An Experience To Remember: But What Do They Remember?

customer experience memories

An Experience To Remember: But What Do They Remember?

Qualitative, unstructured feedback reveals the full impact of the customer’s experience and how it will influence her future decision-making, loyalty and advocacy. Yet companies often view a contentious incident very differently, which leads us to that infamous question: is the customer always right?

Is The Customer Always Right?

Ian Golding recently delved insightfully into this dilemma in his article “Customer V Owner: Who wins?” I do not believe that there is a clear-cut answer. What I do know is that the moment customers’ emotions are triggered, they become very vocal and share it freely. The trick is to pinpoint which emotions were activated and how to work around this volatile emotional state.

For instance, a customer may not realize or be able to articulate that his “shame”-trigger was triggered, resulting in more emotive feedback. His reaction would be very different had it been another trigger.

Carl Jung’s studies of the subconscious tell us that everyone has a shadow or a dark side. Its characteristics are contradictory to the “known” personality, and the subconscious keeps suppressing it. When it is exposed, people respond more vehemently to keep it “under cover”. Customers themselves are often unaware of why they react as vigorously as they do.

After 9 years of measuring customer experience, we truly understand emotions’ cardinal role in this field. I am reminded of Daniel Kahneman’s research on the remembering and experiencing self. In short, the experiencing self lives through the event, while the remembering self records or relates it afterwards. We also consult the remembering self when planning the future. We therefore make choices based on the remembering self‘s construction of a past event.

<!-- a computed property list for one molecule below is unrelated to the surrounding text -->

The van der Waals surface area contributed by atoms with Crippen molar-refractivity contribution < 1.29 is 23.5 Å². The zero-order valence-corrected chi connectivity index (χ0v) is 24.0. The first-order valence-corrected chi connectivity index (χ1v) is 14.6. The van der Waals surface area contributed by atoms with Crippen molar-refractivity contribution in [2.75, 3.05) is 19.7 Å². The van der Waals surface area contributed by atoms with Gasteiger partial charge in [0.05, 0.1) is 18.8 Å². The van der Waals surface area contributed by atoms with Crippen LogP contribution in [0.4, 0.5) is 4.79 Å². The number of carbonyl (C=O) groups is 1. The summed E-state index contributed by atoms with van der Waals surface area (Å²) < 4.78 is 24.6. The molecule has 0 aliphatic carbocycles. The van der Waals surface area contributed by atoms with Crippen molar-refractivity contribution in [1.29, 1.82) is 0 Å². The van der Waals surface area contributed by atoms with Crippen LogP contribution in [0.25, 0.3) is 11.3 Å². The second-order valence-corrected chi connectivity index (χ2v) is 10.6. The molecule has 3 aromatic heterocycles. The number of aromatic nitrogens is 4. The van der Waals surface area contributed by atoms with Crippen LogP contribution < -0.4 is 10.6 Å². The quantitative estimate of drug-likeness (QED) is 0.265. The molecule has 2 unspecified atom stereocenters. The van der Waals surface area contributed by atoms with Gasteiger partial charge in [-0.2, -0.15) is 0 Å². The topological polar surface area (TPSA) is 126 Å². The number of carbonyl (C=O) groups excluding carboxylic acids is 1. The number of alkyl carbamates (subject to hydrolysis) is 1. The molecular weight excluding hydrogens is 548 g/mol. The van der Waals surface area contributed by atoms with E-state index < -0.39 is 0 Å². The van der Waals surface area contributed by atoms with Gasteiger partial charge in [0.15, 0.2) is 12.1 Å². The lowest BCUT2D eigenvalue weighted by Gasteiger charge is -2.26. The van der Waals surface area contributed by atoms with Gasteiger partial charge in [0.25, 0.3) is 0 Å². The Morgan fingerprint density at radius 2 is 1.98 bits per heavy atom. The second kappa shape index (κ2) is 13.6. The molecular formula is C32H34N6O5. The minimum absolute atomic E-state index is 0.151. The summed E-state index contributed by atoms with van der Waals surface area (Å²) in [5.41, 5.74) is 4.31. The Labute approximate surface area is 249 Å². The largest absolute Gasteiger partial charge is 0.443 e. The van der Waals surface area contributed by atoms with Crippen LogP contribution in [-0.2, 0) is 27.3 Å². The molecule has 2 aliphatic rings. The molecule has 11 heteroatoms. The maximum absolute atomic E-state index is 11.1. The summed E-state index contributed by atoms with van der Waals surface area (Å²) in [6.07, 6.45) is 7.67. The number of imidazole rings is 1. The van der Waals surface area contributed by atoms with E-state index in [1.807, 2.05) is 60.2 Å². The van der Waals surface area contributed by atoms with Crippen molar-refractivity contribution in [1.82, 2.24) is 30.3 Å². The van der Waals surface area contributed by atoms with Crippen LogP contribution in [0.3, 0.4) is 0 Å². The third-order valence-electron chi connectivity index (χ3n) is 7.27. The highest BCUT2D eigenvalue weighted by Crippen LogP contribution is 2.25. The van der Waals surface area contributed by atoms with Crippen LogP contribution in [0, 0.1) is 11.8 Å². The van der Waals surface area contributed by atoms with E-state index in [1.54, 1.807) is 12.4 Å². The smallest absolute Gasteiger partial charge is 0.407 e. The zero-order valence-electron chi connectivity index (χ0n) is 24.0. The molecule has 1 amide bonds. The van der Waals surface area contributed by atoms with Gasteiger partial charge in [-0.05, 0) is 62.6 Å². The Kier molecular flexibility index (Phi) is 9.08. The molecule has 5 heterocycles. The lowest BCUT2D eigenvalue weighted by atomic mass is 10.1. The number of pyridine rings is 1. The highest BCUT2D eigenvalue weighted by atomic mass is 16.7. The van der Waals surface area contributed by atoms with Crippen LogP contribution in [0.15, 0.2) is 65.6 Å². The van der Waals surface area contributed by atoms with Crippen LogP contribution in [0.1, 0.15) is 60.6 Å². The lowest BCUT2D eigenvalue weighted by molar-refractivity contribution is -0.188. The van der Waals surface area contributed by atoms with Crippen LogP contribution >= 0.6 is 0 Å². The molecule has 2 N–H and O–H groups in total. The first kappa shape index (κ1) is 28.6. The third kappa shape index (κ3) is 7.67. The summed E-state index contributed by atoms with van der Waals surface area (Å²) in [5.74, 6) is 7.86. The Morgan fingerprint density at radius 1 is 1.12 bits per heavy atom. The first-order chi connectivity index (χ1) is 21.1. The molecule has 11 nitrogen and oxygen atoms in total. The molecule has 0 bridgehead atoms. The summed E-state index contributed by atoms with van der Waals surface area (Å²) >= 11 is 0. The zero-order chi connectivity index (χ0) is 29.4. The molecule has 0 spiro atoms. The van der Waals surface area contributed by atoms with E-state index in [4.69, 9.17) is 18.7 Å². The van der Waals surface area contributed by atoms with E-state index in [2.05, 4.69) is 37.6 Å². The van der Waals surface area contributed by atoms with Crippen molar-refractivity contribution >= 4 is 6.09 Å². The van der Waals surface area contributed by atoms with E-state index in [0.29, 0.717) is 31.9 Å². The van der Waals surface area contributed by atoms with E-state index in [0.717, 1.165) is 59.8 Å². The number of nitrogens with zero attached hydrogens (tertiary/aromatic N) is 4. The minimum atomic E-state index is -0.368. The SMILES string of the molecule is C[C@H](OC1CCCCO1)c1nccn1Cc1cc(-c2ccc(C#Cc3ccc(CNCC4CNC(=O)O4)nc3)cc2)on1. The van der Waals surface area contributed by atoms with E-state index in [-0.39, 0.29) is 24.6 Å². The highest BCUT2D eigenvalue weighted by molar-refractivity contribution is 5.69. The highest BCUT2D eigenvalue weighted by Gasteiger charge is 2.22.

So, when we measure customers’ “experience”, we are talking to their remembering selves, unless we use immersions or real-time self-reporting that accesses the experiencing self more directly. Traditional surveys, interviews or focus group discussions tend to focus on the remembering self. The latter methodologies have their own sets of challenges such as compromised accuracy when the customer cannot remember exact details or experience remember through the filters of the subconscious aspects of her personality. It remains critical to the study of customer experience because the remembering self only gets the information that the brain chooses to retain, therefore what is top-of-mind.

Sharing the Love

What triggers our brains to recollect positive experiences? This knowledge is essential, as highly emotional experiences spark customers into actions such as sharing. Their altruistic motives often want others to either benefit or be protected from the same situation. Happy customers become your brand advocates, while “passive” customers can become detractors.

So, the higher the emotional content of the experience (what Kahneman refers to as “peaks”), the more likely that the remembering self will isolate these elements of the experience and feel compelled to share.

Making it Stick

How do we then identify emotional triggers that get “stuck” in the remembering self?  In our experience these triggers do not lie on the surface. If we ask a customer if she is likely to recommend the brand, we mostly get a positive nod. But when you ask her exactly what she would say, the actual experience first has to be processed to formulate a reason.

We have used this approach with clients in the automotive industry, and found divergent explanations ranging from the rational to the emotional. In a case study over 6 months, we unpacked and grouped the primary reasons shared for recommendation. It included loyalty to the brand, the proximity and convenience to reach the dealer, how they were left feeling when interacting with the dealer, specific people, the efficiency of the process, and service levels.

The table below clear shows that reasons for not recommending are driven mostly by service and process, and not by emotions.

This is a compelling reason to not track NPS in isolation, but to explore what drives the recommendation, and therefore loyalty or “emotional stickiness”.

Companies can create brand advocates by tracking the increase of emotional primary reasons. If a greater portion of customers feel compelled to share their story because they were moved on a personal level, the greater the likelihood they will then share their stories and influence others. This is the key to forge true loyalty to a brand, instead of the illusion of loyalty.

The Consumer Psychology Lab is a customer experience consultancy with extensive know-how of measuring emotion. Our highly skilled psychologists interview customers about their experience and provide our clients with deep insights into consumers’ experience and behaviour. We are also passionate about equipping companies with the most suitable CX tools and skills.

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